1) Mission: Impossible – Fallout (Chris McQuarrie, 2018)

No other film could be number one, as this was where it all started. I was perfectly happy going about my (relatively) normal life, aware of Henry Cavill’s existence, then Fallout happened and bam, here I am, at the bottom of an extremely deep Cavill well. Let’s start with the film itself. The impossible missions themselves were barely on my radar. I had seen the first two when they came out way back when. I had not seen 3-5. Then the Fallout hype machine started, everyone and their second-cousin was doing re-watches of the entire franchise and, I confess, I saw a bandwagon and jumped aboard. I watched numbers 3-5 at home (Rogue Nation was my favorite, in case you care) and went to the movies to see Fallout. It was a pleasure to see Simon Pegg, Sean Harris and Rebecca Ferguson again, this time joined by the incredibly sexy Angela Bassett and Vanessa Kirby. But I was clearly unprepared for Cavill. I was aware of the mustache. I was aware of the magic gif where he reloads his arm guns and generates enough energy to force more manly stubble out of his face and produce a breast pocket. But this had not adequately prepared me for seeing that entire bathroom fight sequence. I am not sure I’ll ever be the same again. Bless Cavill’s thirst to be Bond because it has given us Napoleon Solo and August Walker, two fine creations of our time.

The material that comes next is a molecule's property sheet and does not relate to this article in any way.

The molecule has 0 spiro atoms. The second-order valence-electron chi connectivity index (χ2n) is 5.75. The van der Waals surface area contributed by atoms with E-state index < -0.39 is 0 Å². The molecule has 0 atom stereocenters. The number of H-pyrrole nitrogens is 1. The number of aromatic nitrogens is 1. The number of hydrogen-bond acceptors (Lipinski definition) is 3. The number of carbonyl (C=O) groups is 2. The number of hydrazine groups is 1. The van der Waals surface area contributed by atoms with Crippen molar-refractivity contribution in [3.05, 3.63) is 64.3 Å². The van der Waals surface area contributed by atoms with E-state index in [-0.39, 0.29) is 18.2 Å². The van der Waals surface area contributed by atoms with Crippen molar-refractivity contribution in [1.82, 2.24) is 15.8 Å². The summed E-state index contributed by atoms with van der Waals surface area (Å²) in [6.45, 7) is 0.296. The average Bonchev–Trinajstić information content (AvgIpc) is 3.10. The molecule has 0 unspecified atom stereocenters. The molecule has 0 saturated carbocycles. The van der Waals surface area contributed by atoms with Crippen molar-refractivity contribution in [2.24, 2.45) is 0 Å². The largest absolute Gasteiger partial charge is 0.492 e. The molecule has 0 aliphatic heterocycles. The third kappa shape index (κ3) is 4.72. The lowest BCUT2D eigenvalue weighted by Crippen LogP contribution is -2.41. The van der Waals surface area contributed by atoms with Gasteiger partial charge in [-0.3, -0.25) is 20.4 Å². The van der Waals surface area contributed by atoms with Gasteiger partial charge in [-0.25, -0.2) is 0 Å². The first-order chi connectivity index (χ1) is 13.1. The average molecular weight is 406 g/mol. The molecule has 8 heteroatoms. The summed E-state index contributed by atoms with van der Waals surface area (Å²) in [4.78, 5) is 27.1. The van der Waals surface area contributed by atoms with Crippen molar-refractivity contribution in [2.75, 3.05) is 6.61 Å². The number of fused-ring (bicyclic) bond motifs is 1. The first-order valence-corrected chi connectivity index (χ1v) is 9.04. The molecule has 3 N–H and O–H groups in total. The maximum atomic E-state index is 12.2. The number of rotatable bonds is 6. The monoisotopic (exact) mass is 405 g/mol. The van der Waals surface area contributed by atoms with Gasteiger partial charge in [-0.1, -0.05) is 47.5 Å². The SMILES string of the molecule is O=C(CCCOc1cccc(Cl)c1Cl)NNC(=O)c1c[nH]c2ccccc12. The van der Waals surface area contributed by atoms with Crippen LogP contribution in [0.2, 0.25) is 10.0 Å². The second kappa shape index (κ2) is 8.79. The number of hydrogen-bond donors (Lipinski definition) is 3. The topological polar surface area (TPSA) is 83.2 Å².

Film: 5 stars out of 5

Cavill’s Performance: I confess, while watching it, I was thinking “Armie Hammer could act the shit out of this role.” However, the physicality is such a fundamental part of Walker, I can’t really imagine anyone else doing it. The character goes through a journey, which I won’t spoil here and Cavill does a great job with the various aspects of it. 3.5 stars out of 5

Hotness: Off-the-charts. The mustache has broken me. The fighting has done me in. I am spent. One billion thirsts out of 5.

So; there you have it. If you’ve made it this far on this journey with me, I commend you. I’ve dropped a lot of hours on this project and I’m just pleased it has not been for naught.

Join me in Part 2 where I go into some depth, examining Cavill’s public persona and the larger nature of fame and celebrity.